• Only carry a bank card of that account so that even if kidnapped or if the card is stolen, you would not have much to lose.


8. The hotel transport scam

Taxi in Ecuador

Taxi in Ecuador. Source: everywhereplease.com


How it works:

This occurs when you book transportation through your hotel such as a driver to take you to the airport.

At the time of the booking the hotel asks you to pay them the fee, but when you get to your destination the driver tells you that he has not been paid.

He may then threaten you if you do not pay the fee again.

Both the hotel and driver are working together however and are relying on the fact that you are leaving the area and will not want to return to the hotel and complain.


What to do:

If you book a driver through your hotel then make sure you are clear about when you need to make the payment.

When the driver arrives to pick you up then ask him to come inside the hotel and clarify with the front desk that you have already made the payment.

It is also a good idea to only book a driver through a reputable hotel rather than a hostel or guesthouse as there is less chance of being scammed.

Else, you may also want to consider private transport arranged through day tour platforms like GetYourGuide – two options:




9. Rigged taxi meter


How it works:

As the name suggests, the taxi meter either jumps too much for the distance travelled or too fast for the time travelled.

Also, watch out for these red flags:

  • Tampered / missing meter seal
  • Only fare is displayed (without distance and waiting time)
  • Not being able to find taxi name, taxi operator number, taxi car plate number inside the cab
  • Driver clicking something, probably a hidden switch
  • If driver drives slowly at a high speed area to prevent the meter from jumping too wildly


What to do:

Rigged meters are only usually a problem in unofficial taxis and minicabs in Ecuador, particularly in Quito.

Official taxis in Quito are black and yellow and the registration papers of the driver are on display. These taxis also come installed with panic buttons.

As such it is best to use these taxis as there is much less chance of the meter being rigged.


10. Long taxi routes

Traffic Jam in Quito, Ecuador.

Traffic Jam in Quito. Source: holysmithereens.com


How it works:

A common scam to bump up the fare in a taxi in Ecuador is to use a long and winding route to take you to your destination, or to drive you through congested traffic.

This keeps the meter ticking over and results in you paying far more for the ride than you needed to.

Sometimes though, drivers do take longer paths, but that is to avoid traffic jams.


What to do:

In the cab, be very clear when communicating the destination you are heading to. More prominent landmarks around your destination can be mentioned.

During the ride, check your phone’s GPS to make sure you are headed in the correct direction.

Sometimes, drivers do take detours to avoid traffic jams, but that should not detract from the correct general direction.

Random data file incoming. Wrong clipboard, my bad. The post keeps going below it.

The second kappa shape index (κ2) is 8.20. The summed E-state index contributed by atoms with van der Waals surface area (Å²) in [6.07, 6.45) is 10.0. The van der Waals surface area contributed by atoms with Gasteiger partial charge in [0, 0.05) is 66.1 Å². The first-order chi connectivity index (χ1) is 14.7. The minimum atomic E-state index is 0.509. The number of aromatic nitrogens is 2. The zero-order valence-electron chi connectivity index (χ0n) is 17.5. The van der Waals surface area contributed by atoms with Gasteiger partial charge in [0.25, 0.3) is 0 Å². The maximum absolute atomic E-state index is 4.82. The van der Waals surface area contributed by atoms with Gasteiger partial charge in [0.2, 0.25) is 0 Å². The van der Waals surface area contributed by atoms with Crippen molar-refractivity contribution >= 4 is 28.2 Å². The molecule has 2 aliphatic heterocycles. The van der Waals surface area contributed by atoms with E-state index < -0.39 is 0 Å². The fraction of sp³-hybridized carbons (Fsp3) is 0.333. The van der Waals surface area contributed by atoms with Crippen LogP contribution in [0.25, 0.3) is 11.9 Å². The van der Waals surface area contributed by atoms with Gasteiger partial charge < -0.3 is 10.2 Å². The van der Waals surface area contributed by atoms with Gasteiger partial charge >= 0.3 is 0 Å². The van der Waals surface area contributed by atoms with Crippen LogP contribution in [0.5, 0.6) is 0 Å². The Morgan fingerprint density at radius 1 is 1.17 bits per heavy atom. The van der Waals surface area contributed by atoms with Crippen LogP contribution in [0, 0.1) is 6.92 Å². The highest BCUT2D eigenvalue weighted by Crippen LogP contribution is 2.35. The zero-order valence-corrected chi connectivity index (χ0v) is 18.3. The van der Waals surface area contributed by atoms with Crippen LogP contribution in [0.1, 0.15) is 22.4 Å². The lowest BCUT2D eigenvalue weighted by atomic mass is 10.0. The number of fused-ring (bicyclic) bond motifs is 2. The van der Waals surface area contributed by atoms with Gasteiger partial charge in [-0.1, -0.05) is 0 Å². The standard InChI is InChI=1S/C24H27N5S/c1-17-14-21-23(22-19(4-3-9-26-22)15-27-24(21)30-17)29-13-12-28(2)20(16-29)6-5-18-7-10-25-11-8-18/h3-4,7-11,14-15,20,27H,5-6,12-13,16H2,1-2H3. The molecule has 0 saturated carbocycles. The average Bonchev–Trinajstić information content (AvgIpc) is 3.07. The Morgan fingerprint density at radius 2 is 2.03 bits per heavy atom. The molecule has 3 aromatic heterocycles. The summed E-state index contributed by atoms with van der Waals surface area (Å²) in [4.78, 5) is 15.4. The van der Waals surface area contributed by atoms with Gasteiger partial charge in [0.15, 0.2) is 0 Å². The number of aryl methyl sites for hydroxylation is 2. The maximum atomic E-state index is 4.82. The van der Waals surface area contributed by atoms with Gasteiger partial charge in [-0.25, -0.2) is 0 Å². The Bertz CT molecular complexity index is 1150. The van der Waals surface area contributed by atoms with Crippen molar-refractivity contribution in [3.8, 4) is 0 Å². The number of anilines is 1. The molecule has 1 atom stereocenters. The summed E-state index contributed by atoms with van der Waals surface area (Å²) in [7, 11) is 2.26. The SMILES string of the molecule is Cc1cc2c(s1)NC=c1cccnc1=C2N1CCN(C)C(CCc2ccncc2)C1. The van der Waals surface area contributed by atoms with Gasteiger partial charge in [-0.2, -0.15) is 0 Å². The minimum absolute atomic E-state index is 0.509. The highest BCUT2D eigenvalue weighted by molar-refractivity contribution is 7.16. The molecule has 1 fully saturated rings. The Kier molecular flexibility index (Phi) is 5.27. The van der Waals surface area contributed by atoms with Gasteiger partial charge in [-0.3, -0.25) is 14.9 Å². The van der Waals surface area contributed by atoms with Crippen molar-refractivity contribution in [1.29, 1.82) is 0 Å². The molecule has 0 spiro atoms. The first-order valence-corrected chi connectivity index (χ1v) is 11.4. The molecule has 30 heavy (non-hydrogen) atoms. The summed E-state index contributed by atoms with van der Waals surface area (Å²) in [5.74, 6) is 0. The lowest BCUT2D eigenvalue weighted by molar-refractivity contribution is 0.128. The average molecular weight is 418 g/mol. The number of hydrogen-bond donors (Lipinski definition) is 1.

To tell if you have been taken for a ride, you can also estimate a fair price of any route by checking:

  • Use an online taxi fare estimator / online travel forums.
  • With your hotel / hostel staff.
  • Taxi booking apps like EasyTaxi, Cabify and Uber.


11. Car rental scam

Road in Quito

Road in Quito


How it works:

There are two ways that you can be scammed here:

First, you can be overcharged. You have two options – a tank-to-tank rental (pay for all gas and a slightly higher fixed charge) or a mileage based rental (low fixed charge but you have to pay for additional mileage).

Even if you to choose tank-to-tank rental, you can be charged additional mileage.

Second, you might find your deposit held indefinitely even after returning the car, if you do not kick up a fuss.


What to do:

Keep your contract, check all terms and conditions and check your credit card bill carefully.

If you find yourself overcharged, quickly dispute the transaction through your bank and with your rental car provider.

Finally, engage one through legitimate rental car platforms such as AutoEurope – over 60 years of industry experience and is really reliable.



1. Hotel scam




How it works:

This scam is usually used in budget hotels and hostels in Ecuador.

Often when you have pre-booked a hotel, you will arrive only to be told that all the rooms are full and you will have to upgrade to a more expensive room.

A twist on this scam is a hotel telling you that they did not receive the payment when you booked and saying that you will have to pay again.


What to do:

If possible only book reputable hotels / hostels / apartments online even if these may be a little more expensive.

You can find these via legitimate accommodation platforms such as:

  • Booking.com: Frommer’s tests have found the site to offer the best selection and rates amongst competing sites most of the time.
  • Homestay: if you are up for gaining genuine insights of Ecuador by staying with a local host!

Once you are in Ecuador you can also visit a hotel in person and ask to see the different rooms available.

This is to make sure that you are getting a good deal and will not be ‘upgraded’ or asked to pay again.


2. Sob story scam